After I provide students with the first prompt, I start by modeling some ideas. Over the years I've learned that even with a topic as familiar as their own mom, students provide higher-quality responses if they've seen some models.
During this time we also discuss deep vs. shallow brainstorming. My goal is to eliminate words like “nice” and “pretty” and push my students to a deeper level of reflection. I give them the brainstorming sheet and 5-10 minutes to generate as many ideas as they can.
Differentiation Tip: A list of character traits can be helpful for this activity, especially for students who struggle with idea generation. You can find a free list of character traits in the freebie shared here.
When time is up, bring the group back together and give students a chance to share 1-2 items from their list with a partner. From there they can select on that they'd like to write about.
3) Organizing & Drafting the Mother's Day Writing Piece
Once my students have selected the one thing they want to (or feel confident they can) write about, I introduce the graphic organizer.
Using the list I generated earlier, I like to have my students help be complete a copy of the organizer as a guided practice before they do it themselves.
Once we've worked through this together, I give students their copy of the organizer and have them record what they want to make sure they include in their own writing. While they are working on that, I circulate around the room and help those students who I know struggle to get ideas on paper.
When it seems like students are nearly done, I bring the group back together to transition into the drafting process.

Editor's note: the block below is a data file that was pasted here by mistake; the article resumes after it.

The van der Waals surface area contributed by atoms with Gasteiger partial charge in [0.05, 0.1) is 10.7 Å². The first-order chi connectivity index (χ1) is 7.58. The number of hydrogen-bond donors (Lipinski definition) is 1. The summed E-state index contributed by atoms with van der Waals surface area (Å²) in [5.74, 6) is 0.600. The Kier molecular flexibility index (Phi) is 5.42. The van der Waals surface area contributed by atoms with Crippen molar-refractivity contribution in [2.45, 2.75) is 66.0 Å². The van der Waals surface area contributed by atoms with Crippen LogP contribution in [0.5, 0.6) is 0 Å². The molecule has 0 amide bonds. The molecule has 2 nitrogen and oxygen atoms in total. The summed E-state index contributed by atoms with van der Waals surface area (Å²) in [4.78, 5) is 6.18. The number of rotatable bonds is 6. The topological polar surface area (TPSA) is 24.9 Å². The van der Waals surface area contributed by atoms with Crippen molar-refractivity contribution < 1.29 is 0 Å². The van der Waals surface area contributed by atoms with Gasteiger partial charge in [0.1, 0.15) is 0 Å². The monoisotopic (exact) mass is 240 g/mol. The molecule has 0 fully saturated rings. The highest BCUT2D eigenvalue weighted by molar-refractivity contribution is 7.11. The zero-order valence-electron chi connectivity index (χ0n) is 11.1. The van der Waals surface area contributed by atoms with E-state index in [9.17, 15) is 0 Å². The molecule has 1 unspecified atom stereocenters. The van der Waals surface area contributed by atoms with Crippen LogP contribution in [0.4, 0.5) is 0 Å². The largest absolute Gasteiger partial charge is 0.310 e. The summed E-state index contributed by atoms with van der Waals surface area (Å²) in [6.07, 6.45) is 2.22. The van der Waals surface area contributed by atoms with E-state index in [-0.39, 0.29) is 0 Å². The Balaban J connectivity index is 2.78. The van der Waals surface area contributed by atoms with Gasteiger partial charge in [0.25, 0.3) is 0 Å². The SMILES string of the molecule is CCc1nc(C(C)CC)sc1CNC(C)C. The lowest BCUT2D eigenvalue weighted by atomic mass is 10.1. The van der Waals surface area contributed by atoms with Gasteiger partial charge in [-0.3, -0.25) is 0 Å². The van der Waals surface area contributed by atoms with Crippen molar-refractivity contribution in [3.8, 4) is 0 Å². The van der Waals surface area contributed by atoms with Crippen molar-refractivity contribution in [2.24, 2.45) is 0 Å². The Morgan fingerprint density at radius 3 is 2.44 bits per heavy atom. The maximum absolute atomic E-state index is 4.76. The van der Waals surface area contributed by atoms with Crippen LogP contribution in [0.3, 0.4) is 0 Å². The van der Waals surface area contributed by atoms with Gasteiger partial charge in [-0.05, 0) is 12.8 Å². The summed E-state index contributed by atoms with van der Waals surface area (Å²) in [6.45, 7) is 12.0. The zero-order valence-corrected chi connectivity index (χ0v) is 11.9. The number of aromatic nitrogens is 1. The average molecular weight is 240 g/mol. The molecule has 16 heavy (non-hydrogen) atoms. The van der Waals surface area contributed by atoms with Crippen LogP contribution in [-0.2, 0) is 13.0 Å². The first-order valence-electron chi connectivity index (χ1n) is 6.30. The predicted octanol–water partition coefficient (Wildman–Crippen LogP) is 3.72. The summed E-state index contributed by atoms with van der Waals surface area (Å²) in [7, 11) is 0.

Again, I start by modeling how I use the organizer and begin to develop a paragraph from my ideas. I like to do this as a think-aloud so students hear me break down the process step-by-step. When I'm done, I hand out the drafting page and allow students to begin their own writing.
4) Edit, Revise, Repeat
Once the drafts are complete, I have students complete the editing process. We focus on capitalization and punctuation specifically.
After that we do some revision work. I like to have students look for words repeated too often and the introduction and conclusion for this particular prompt, but you can have students focus on any skills you've covered.
Once they're done, editing and revising they can write their final draft and add an illustration. Then you'll repeat this process for the other prompts you want to include.
Preparing the Book
Depending on which format you've used, you might only need students to cut out and staple their Mother's Day Writing Book. However, if you chose the cut and paste version, your students will have a bit more work to do at this point. Here's what needs to happen:
- Cut out the cover and back of the booklet. Have students write their name and draw a picture of themselves with their mom on the last page.
- Cut out the popsicle shaped pages and any text boxes or illustrations following the provided lines.
- Create a booklet and add a staple at the top to hold the pages together.
- Glue one illustration and writing piece to each inner page.
- If desired, allow students to carefully cut out and add the dripping piece to the bottom of their booklet.
- Glue a large popsicle stick to the back of the back cover.
From there, you can hang these on a bulletin board to display them until it is time to send them home as gifts.
Where to get this Mother's Day Writing Activity